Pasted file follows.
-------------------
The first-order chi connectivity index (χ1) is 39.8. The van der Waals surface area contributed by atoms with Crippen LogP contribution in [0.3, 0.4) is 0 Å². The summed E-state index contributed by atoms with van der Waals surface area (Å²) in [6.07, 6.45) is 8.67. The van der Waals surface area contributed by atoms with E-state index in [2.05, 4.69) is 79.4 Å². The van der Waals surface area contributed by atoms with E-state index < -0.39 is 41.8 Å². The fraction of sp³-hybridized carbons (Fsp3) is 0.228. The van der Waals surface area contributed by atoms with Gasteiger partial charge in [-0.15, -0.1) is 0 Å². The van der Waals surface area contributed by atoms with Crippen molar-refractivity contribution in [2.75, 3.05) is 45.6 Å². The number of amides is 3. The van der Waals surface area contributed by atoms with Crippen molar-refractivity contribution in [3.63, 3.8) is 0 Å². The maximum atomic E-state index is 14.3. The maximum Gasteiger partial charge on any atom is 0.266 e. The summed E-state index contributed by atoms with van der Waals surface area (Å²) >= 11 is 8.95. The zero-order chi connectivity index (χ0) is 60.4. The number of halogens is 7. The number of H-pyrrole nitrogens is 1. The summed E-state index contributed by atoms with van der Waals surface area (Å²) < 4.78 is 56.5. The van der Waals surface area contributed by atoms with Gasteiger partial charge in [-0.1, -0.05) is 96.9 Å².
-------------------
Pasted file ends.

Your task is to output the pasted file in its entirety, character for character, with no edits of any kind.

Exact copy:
The first-order chi connectivity index (χ1) is 39.8. The van der Waals surface area contributed by atoms with Crippen LogP contribution in [0.3, 0.4) is 0 Å². The summed E-state index contributed by atoms with van der Waals surface area (Å²) in [6.07, 6.45) is 8.67. The van der Waals surface area contributed by atoms with E-state index in [2.05, 4.69) is 79.4 Å². The van der Waals surface area contributed by atoms with E-state index < -0.39 is 41.8 Å². The fraction of sp³-hybridized carbons (Fsp3) is 0.228. The van der Waals surface area contributed by atoms with Gasteiger partial charge in [-0.15, -0.1) is 0 Å². The van der Waals surface area contributed by atoms with Crippen molar-refractivity contribution in [2.75, 3.05) is 45.6 Å². The number of amides is 3. The van der Waals surface area contributed by atoms with Crippen molar-refractivity contribution in [3.63, 3.8) is 0 Å². The maximum atomic E-state index is 14.3. The maximum Gasteiger partial charge on any atom is 0.266 e. The summed E-state index contributed by atoms with van der Waals surface area (Å²) >= 11 is 8.95. The zero-order chi connectivity index (χ0) is 60.4. The number of halogens is 7. The number of H-pyrrole nitrogens is 1. The summed E-state index contributed by atoms with van der Waals surface area (Å²) < 4.78 is 56.5. The van der Waals surface area contributed by atoms with Gasteiger partial charge in [-0.1, -0.05) is 96.9 Å².